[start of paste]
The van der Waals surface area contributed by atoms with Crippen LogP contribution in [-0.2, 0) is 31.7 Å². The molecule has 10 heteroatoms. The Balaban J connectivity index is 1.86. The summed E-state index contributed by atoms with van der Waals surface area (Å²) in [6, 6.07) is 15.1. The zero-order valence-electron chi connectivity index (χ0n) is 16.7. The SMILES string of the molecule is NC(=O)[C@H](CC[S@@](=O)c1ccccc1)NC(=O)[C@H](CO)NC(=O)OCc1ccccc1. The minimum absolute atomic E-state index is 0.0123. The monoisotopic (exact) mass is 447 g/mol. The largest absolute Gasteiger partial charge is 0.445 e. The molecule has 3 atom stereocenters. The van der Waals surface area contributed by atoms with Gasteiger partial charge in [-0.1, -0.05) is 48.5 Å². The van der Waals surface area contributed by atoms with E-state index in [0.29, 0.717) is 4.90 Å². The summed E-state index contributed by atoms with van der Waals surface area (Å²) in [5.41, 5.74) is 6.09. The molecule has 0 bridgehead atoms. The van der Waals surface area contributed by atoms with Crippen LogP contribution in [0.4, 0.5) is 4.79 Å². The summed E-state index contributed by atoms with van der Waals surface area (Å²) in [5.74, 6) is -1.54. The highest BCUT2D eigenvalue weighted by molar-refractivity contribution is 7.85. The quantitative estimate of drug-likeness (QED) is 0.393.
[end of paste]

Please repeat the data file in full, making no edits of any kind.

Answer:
The van der Waals surface area contributed by atoms with Crippen LogP contribution in [-0.2, 0) is 31.7 Å². The molecule has 10 heteroatoms. The Balaban J connectivity index is 1.86. The summed E-state index contributed by atoms with van der Waals surface area (Å²) in [6, 6.07) is 15.1. The zero-order valence-electron chi connectivity index (χ0n) is 16.7. The SMILES string of the molecule is NC(=O)[C@H](CC[S@@](=O)c1ccccc1)NC(=O)[C@H](CO)NC(=O)OCc1ccccc1. The minimum absolute atomic E-state index is 0.0123. The monoisotopic (exact) mass is 447 g/mol. The largest absolute Gasteiger partial charge is 0.445 e. The molecule has 3 atom stereocenters. The van der Waals surface area contributed by atoms with Gasteiger partial charge in [-0.1, -0.05) is 48.5 Å². The van der Waals surface area contributed by atoms with E-state index in [0.29, 0.717) is 4.90 Å². The summed E-state index contributed by atoms with van der Waals surface area (Å²) in [5.41, 5.74) is 6.09. The molecule has 0 bridgehead atoms. The van der Waals surface area contributed by atoms with Crippen LogP contribution in [0.4, 0.5) is 4.79 Å². The summed E-state index contributed by atoms with van der Waals surface area (Å²) in [5.74, 6) is -1.54. The highest BCUT2D eigenvalue weighted by molar-refractivity contribution is 7.85. The quantitative estimate of drug-likeness (QED) is 0.393.